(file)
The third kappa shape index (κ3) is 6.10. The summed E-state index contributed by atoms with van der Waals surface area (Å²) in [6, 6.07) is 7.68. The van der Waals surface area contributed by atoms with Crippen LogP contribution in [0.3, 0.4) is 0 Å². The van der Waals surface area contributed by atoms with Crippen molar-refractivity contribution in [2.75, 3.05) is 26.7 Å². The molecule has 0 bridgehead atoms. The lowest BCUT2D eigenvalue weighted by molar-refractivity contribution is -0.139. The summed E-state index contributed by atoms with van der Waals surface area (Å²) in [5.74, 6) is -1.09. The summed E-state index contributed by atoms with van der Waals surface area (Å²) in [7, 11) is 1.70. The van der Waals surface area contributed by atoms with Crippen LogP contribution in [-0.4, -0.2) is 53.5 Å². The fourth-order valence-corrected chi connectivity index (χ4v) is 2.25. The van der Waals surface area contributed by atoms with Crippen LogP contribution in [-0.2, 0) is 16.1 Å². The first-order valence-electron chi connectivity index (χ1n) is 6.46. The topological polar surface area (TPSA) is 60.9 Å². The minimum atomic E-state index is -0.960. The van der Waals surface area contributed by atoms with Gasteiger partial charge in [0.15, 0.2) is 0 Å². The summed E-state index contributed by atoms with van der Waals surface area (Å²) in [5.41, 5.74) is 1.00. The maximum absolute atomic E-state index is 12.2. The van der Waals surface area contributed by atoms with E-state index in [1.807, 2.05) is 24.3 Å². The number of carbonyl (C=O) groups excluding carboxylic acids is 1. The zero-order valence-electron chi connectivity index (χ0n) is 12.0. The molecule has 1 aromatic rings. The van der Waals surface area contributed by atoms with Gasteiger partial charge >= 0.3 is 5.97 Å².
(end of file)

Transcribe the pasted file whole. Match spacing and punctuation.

The third kappa shape index (κ3) is 6.10. The summed E-state index contributed by atoms with van der Waals surface area (Å²) in [6, 6.07) is 7.68. The van der Waals surface area contributed by atoms with Crippen LogP contribution in [0.3, 0.4) is 0 Å². The van der Waals surface area contributed by atoms with Crippen molar-refractivity contribution in [2.75, 3.05) is 26.7 Å². The molecule has 0 bridgehead atoms. The lowest BCUT2D eigenvalue weighted by molar-refractivity contribution is -0.139. The summed E-state index contributed by atoms with van der Waals surface area (Å²) in [5.74, 6) is -1.09. The summed E-state index contributed by atoms with van der Waals surface area (Å²) in [7, 11) is 1.70. The van der Waals surface area contributed by atoms with Crippen LogP contribution in [-0.4, -0.2) is 53.5 Å². The fourth-order valence-corrected chi connectivity index (χ4v) is 2.25. The van der Waals surface area contributed by atoms with Crippen LogP contribution in [-0.2, 0) is 16.1 Å². The first-order valence-electron chi connectivity index (χ1n) is 6.46. The topological polar surface area (TPSA) is 60.9 Å². The minimum atomic E-state index is -0.960. The van der Waals surface area contributed by atoms with Gasteiger partial charge in [0.15, 0.2) is 0 Å². The summed E-state index contributed by atoms with van der Waals surface area (Å²) in [5.41, 5.74) is 1.00. The maximum absolute atomic E-state index is 12.2. The van der Waals surface area contributed by atoms with E-state index in [1.807, 2.05) is 24.3 Å². The number of carbonyl (C=O) groups excluding carboxylic acids is 1. The zero-order valence-electron chi connectivity index (χ0n) is 12.0. The molecule has 1 aromatic rings. The van der Waals surface area contributed by atoms with Gasteiger partial charge >= 0.3 is 5.97 Å².